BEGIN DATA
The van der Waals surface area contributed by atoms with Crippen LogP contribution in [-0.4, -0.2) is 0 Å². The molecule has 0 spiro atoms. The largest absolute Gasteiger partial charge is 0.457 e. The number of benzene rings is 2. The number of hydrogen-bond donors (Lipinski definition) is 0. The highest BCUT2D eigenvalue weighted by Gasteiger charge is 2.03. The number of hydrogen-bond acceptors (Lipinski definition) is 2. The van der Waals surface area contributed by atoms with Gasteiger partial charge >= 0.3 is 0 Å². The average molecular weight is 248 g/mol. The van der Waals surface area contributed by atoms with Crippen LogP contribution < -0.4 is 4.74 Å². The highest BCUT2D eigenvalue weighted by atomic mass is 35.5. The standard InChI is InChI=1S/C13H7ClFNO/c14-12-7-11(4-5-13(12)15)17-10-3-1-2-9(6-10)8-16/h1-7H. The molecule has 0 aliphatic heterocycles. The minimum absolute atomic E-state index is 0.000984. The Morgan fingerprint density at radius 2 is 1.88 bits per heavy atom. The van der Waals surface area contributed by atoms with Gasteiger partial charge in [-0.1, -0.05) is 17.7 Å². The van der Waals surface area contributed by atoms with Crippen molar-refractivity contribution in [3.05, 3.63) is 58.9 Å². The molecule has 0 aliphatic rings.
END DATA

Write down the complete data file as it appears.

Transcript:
The van der Waals surface area contributed by atoms with Crippen LogP contribution in [-0.4, -0.2) is 0 Å². The molecule has 0 spiro atoms. The largest absolute Gasteiger partial charge is 0.457 e. The number of benzene rings is 2. The number of hydrogen-bond donors (Lipinski definition) is 0. The highest BCUT2D eigenvalue weighted by Gasteiger charge is 2.03. The number of hydrogen-bond acceptors (Lipinski definition) is 2. The van der Waals surface area contributed by atoms with Gasteiger partial charge >= 0.3 is 0 Å². The average molecular weight is 248 g/mol. The van der Waals surface area contributed by atoms with Crippen LogP contribution < -0.4 is 4.74 Å². The highest BCUT2D eigenvalue weighted by atomic mass is 35.5. The standard InChI is InChI=1S/C13H7ClFNO/c14-12-7-11(4-5-13(12)15)17-10-3-1-2-9(6-10)8-16/h1-7H. The molecule has 0 aliphatic heterocycles. The minimum absolute atomic E-state index is 0.000984. The Morgan fingerprint density at radius 2 is 1.88 bits per heavy atom. The van der Waals surface area contributed by atoms with Gasteiger partial charge in [-0.1, -0.05) is 17.7 Å². The van der Waals surface area contributed by atoms with Crippen molar-refractivity contribution in [3.05, 3.63) is 58.9 Å². The molecule has 0 aliphatic rings.